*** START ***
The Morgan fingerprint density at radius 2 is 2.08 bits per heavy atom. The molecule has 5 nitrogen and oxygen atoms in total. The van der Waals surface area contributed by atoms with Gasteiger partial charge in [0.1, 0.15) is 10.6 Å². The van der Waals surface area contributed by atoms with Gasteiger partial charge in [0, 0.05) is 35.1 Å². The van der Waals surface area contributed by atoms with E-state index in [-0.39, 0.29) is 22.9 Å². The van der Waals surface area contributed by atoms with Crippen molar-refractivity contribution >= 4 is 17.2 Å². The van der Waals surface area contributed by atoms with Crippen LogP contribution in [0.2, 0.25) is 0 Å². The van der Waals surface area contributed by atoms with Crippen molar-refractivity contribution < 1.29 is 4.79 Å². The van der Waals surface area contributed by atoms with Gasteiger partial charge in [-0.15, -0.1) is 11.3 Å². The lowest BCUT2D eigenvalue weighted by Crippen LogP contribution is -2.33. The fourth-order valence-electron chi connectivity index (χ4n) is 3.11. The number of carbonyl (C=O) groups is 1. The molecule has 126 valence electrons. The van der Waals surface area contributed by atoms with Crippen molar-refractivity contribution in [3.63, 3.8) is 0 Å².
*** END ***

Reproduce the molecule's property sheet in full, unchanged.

The Morgan fingerprint density at radius 2 is 2.08 bits per heavy atom. The molecule has 5 nitrogen and oxygen atoms in total. The van der Waals surface area contributed by atoms with Gasteiger partial charge in [0.1, 0.15) is 10.6 Å². The van der Waals surface area contributed by atoms with Gasteiger partial charge in [0, 0.05) is 35.1 Å². The van der Waals surface area contributed by atoms with E-state index in [-0.39, 0.29) is 22.9 Å². The van der Waals surface area contributed by atoms with Crippen molar-refractivity contribution >= 4 is 17.2 Å². The van der Waals surface area contributed by atoms with Crippen LogP contribution in [0.2, 0.25) is 0 Å². The van der Waals surface area contributed by atoms with Crippen molar-refractivity contribution < 1.29 is 4.79 Å². The van der Waals surface area contributed by atoms with Gasteiger partial charge in [-0.15, -0.1) is 11.3 Å². The lowest BCUT2D eigenvalue weighted by Crippen LogP contribution is -2.33. The fourth-order valence-electron chi connectivity index (χ4n) is 3.11. The number of carbonyl (C=O) groups is 1. The molecule has 126 valence electrons. The van der Waals surface area contributed by atoms with Crippen molar-refractivity contribution in [3.63, 3.8) is 0 Å².